Luxury Boating Industry Riding Wave Of Popularity
Susan Puleo, an interior architect, mixes glass spiral staircases, leather floors, fiber optics and African rosewood to set off antiques in clients’ salons. The stairs, entwining cockatoo cages, lead to master bedrooms with fireplaces and waterfront views, dance floors with smoke machines, hot tubs with wet bars, even to basketball courts that fold away when not in use.
Her creations also speed along at 20 knots, burn 400 gallons of fuel an hour, turn 1,200 gallons of sea water into fresh each day and spend the summer in the Mediterranean.
A new gilded age of yachting is dawning.
Five years after Congress repealed a 10 percent luxury tax on new boats costing more than $100,000 that had contributed to a plunge in sales, the boating industry is rebounding vigorously.
Led by an appetite among the newly rich for extravagant boats - costing $3 million to $30 million - new yacht sales, both motor and sail, last year roughly matched the record $2 billion in purchases reached in 1988. While still much lower in inflation-adjusted dollars, the total today reflects a smaller number of much more expensive boats.
The boating revival is a visible measure of the wealth created by the stock-market boom and yet another example of the widening gap between the rich and everybody else.
Sales of inboard cruisers, which are generally at least 35 feet in length, jumped 38 percent last year to $1.7 billion. Sales of sailboats over 35 feet long rose 40 percent to $350 million.
For almost a decade, the boat industry was dead, leading to the closing and consolidation of several companies and a drop in employment from 600,000 to 400,000 jobs. Even today, with employment back up to about 650,000, sales of smaller motor yachts, 35 to 50 feet, have only partially recovered.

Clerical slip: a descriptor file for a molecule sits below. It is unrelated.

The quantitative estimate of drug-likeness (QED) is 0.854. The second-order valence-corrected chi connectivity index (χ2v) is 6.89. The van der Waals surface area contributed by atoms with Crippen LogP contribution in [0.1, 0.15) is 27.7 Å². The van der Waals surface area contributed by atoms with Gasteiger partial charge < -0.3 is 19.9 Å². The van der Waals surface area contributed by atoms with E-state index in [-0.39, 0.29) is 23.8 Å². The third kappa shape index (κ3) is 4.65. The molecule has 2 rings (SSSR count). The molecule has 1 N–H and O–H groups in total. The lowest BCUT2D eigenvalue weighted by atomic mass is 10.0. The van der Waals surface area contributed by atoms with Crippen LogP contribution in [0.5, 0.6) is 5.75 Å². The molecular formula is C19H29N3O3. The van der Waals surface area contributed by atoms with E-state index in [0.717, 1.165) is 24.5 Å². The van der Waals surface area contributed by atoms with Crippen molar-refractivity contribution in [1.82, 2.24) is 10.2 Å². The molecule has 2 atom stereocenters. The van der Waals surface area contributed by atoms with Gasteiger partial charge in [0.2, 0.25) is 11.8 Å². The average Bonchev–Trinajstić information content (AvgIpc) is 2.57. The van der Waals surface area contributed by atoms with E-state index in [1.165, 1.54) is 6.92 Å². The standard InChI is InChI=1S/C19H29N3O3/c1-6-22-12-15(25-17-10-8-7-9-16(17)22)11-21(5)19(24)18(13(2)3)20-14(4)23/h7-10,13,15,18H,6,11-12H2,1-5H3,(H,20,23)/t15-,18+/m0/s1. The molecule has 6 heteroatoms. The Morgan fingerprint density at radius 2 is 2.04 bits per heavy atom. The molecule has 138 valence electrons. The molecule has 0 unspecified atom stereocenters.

Whether the two-year luxury tax can be blamed for causing the downturn still is debated. Signed by President George Bush along with a tax on expensive cars that was included in a deficit reduction bill, the luxury boat tax went into effect in 1991. After an immense cry from marine communities, and little to show in higher tax revenues, the tax on boats was repealed in August 1993, retroactive to January.
The National Marine Manufacturers Association, representing inboard motor cruisers, argues that sales would be nearly double today if the tax had never been enacted.
But boating began to drop two years before the tax went into effect and remained battered by fallout from the 1987 stock market crash, the 1990-91 Gulf War recession and the shock, however brief, of high interest rates and high oil prices. And for a while, the ostentation of the mid-1980s was passe.
Boating, once the favorite pastime of successful car dealers, lost allure - plagued by high costs, poor quality and competition from golf and other leisure-time activities like watching movies on elaborate home entertainment centers.
Shaken manufacturers, learning hard lessons from the auto industry, are only now beginning to stress better service, innovative financing and factory efficiency.
“We did blame the luxury tax,” said Frank Herhold, executive director of the Marine Industries Association of South Florida. “But while many in the industry slept, our market share slipped away.”
That was then. But now, here in America’s Venice, where there are canals chock-a-block with 17,000 boats, dozens of brokers and a small army of marine craftsmen, the recession seems a distant memory.
“It’s on a real good upswing,” said David Gennett, a sales executive with Allied Marine Group in Fort Lauderdale. Florida leads the nation in marine expenditures at $3.4 billion last year.
Nationally, there is a backlog of factory orders, spilling demand to used boats that sell for close to their original price.
“Since August we have taken in $90 million in net sales, as much as I took in in all of ‘96,” said Bryant Phillips, senior vice president for sales and marketing of Hatteras Yachts in New Bern, N.C., which dominates the 39- to 70-foot motor-yacht market. “It reminds us of the salad days of the late ‘80s.”